The Archbishop of Canterbury has invited the heads of all the other Anglican churches to a summit meeting in Canterbury in January in what appears to be an attempt to avoid a permanent split in the church over homosexuality.
The invitation from the Most Rev Justin Welby to the meeting will bring together a number of church heads who have not spoken directly to each other in over a decade.
Archbishop Justin Welby said in a statement: “I have suggested to all Primates that we need to consider recent developments but also look afresh at our ways of working as a Communion and especially as Primates, paying proper attention to developments in the past.
“The difference between our societies and cultures, as well as the speed of cultural change in much of the global north, tempts us to divide as Christians: when the command of scripture, the prayer of Jesus, the tradition of the church and our theological understanding urges unity.
“A 21st-century Anglican family must have space for deep disagreement, and even mutual criticism, so long as we are faithful to the revelation of Jesus Christ, together.
Aides to Archbishop Welby said he is now convinced that the rift between different wings of what is the world’s third largest church must be resolved, according to The Daily Telegraph.
“We’ve actually got to draw a line here, we can’t go on,” said one Lambeth Palace source. “Justin can’t leave his successor – whoever she or he may be – to inherit this situation in which you spend vast chunks of time trying to placate people and keep them in the boat without ever getting the oars out and starting to row.”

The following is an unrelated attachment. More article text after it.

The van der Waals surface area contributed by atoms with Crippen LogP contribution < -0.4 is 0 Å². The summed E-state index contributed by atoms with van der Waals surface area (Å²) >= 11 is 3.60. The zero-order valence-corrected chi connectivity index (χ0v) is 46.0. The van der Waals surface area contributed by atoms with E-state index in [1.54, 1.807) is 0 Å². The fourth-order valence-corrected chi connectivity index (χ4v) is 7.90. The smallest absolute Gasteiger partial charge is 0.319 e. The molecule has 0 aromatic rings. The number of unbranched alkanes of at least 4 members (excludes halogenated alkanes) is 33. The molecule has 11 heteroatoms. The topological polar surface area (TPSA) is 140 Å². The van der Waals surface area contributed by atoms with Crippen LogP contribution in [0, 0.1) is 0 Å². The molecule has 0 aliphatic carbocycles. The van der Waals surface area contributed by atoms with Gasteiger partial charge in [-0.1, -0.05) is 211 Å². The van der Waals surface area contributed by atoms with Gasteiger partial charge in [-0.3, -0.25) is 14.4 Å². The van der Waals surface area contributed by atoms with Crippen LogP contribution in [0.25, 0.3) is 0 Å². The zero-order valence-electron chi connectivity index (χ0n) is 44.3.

Archbishop Welby is keen for the 37 Primates to not only acknowledge the rift but effectively formalise it by scaling the Anglican Communion back into a loosely linked organisation – a step aides liken to “moving into separate bedrooms” rather than full-scale divorce.
There is a fear at Lambeth Palace that the meeting could force too big a wedge between the more liberal sections of the church – particularly in the UK and the US – and traditionalists – particularly in Africa.
“We have no Anglican Pope. Our authority as a church is dispersed, and is ultimately found in Scripture, properly interpreted. In that light I long for us to meet together under the guidance of the Holy Spirit and to seek to find a way of enabling ourselves to set a course which permits us to focus on serving and loving each other, and above all on the proclamation of the good news of Jesus Christ,” Archbishop Welby added.
This news item, from the premier Roman Catholic newspaper in the U.K., The Tablet, has this remark to make about the incentive behind the invitation given by the ABC to Anglican Primates around the world to meet together in England in January 2015:
“The invitation from the Most Rev Justin Welby to the meeting will bring together a number of church heads who have not spoken directly to each other in over a decade.”
This obvious lack of communication between the Anglican Primates is largely due to the fact that certain of them – members of the ‘GAFCON’ Movement, mostly from the continent of Africa, but including other Provinces from the Global South – have broken off Eucharistic Fellowship with any Province that (1) accepts homosexuality as a normal feature of life for up to 10 percent of human beings, and (2) accepts that women and gay people have an equal right – together with male heterosexuals – to take their place in the ministry and councils of the Church.